We tried a few applications on an overclocked and non-overclocked model. In Crysis and Company of Heroes we tested a non-overclocked model only, as both of these games were GPU only limited. 


In Cinebench you gain about 15 percent, which is a nice gain and you can clearly see that you will get faster performance just by pressing a button.


Company of Heroes scores much faster in DirectX9 mode and even at 1280x1024 it's very much playable, with 47.7 FPS, a very respectable score. However, at native 1680x1050, you get less than 25 FPS, but you can only blame the weak 8600M performance in this case.


Crysis is very playble at 800x600 and it looks really good at 1024x768 you score only 27.1; still playable, but not in top notch conditions. After this resolution you simply run out of graphics power and don't even think about turning on FSAA.



You will gain only a few points in 3Dmark06 but PC mark with its productivity test will show you that overall system will run significantly faster when overclocked. 


You get more than decent performance from this model and if 2.0GHz is not enough, you simply press the turbo button and end up with 2.4GHz. This is really a nice touch and makes this product stand out among  the dozens of other similar models.

Vista looks good on this model and we won’t complain that much about it; some like it, some doesn’t, but it is one necessary evil that will make your notebook look fancy on the inside. From between €950 and €1200 you get yourself a nice gaming notebook with a matching mouse and a nice backpack. The more expensive version will have a bit faster CPU, probably clocked at 2.2GHz and Blu-ray or HD DVD under the hood. We didn't bother to talk about the weak battery life, with 15.4-inch and a great gaming capability you can simply foget about a few hours battery life.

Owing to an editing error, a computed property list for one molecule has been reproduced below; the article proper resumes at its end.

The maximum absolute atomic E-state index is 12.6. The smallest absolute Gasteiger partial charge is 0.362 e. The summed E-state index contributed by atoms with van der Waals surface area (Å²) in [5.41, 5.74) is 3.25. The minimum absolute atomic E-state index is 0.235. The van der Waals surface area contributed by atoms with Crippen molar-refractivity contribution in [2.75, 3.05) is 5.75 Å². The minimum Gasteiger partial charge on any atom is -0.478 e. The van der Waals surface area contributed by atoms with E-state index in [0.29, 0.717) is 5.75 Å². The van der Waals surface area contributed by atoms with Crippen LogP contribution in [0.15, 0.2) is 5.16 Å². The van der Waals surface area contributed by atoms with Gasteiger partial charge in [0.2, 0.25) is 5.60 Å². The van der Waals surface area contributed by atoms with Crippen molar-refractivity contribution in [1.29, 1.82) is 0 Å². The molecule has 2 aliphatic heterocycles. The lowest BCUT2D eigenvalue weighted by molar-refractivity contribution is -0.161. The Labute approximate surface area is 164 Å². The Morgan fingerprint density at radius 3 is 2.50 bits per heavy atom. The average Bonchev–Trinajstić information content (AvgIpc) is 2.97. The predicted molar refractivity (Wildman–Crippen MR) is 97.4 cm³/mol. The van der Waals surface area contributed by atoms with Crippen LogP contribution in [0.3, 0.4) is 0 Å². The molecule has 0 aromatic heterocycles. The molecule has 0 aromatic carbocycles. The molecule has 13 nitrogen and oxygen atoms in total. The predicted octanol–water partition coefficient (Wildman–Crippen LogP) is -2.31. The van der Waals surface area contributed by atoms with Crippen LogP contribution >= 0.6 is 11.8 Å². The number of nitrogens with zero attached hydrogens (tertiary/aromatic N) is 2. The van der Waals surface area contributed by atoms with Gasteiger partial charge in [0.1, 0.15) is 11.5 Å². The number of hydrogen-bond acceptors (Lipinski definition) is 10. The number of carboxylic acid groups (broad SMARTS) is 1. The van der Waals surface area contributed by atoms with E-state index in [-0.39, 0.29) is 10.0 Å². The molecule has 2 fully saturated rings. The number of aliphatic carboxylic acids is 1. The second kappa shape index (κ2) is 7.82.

You can play Crysis and all the other games at, at least at 1024x768 or similar resolution and some games like Call of Duty 4 or Company of Heroes will easily go to higher settings and be playable at 1280x1024 or similar. When it comes to notebook gaming at this price point this is the best you can do. MSI will need some time to make itself as an established notebook brand, but we didn't find a thing that we really miss on this notebook.

This is a nice surprise and if you don’t buy brands only and have an open mind, you should definitely consider this one. We believe it’s a really good deal for the money and you get a nice notebook with a great performance for the money. We can highly recommend it and we hope that with the next model you will be able to overclock the GPU, as well.



Last modified on 11 February 2008